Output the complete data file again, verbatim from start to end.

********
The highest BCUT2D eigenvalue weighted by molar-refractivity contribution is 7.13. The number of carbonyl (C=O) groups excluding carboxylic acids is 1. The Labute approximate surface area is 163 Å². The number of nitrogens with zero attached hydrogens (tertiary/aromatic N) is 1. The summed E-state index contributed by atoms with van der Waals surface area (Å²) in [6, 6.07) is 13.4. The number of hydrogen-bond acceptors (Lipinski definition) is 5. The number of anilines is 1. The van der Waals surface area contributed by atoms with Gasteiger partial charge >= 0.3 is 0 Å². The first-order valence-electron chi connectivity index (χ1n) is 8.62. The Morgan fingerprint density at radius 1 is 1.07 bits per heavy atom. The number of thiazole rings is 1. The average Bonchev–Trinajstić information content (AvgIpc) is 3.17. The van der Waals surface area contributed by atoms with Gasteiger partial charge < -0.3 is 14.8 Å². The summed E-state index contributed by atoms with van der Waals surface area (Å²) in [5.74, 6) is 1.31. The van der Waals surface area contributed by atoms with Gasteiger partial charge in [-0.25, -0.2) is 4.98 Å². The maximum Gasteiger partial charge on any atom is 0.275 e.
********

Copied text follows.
The highest BCUT2D eigenvalue weighted by molar-refractivity contribution is 7.13. The number of carbonyl (C=O) groups excluding carboxylic acids is 1. The Labute approximate surface area is 163 Å². The number of nitrogens with zero attached hydrogens (tertiary/aromatic N) is 1. The summed E-state index contributed by atoms with van der Waals surface area (Å²) in [6, 6.07) is 13.4. The number of hydrogen-bond acceptors (Lipinski definition) is 5. The number of anilines is 1. The van der Waals surface area contributed by atoms with Gasteiger partial charge >= 0.3 is 0 Å². The first-order valence-electron chi connectivity index (χ1n) is 8.62. The Morgan fingerprint density at radius 1 is 1.07 bits per heavy atom. The number of thiazole rings is 1. The average Bonchev–Trinajstić information content (AvgIpc) is 3.17. The van der Waals surface area contributed by atoms with Gasteiger partial charge < -0.3 is 14.8 Å². The summed E-state index contributed by atoms with van der Waals surface area (Å²) in [5.74, 6) is 1.31. The van der Waals surface area contributed by atoms with Gasteiger partial charge in [-0.25, -0.2) is 4.98 Å². The maximum Gasteiger partial charge on any atom is 0.275 e.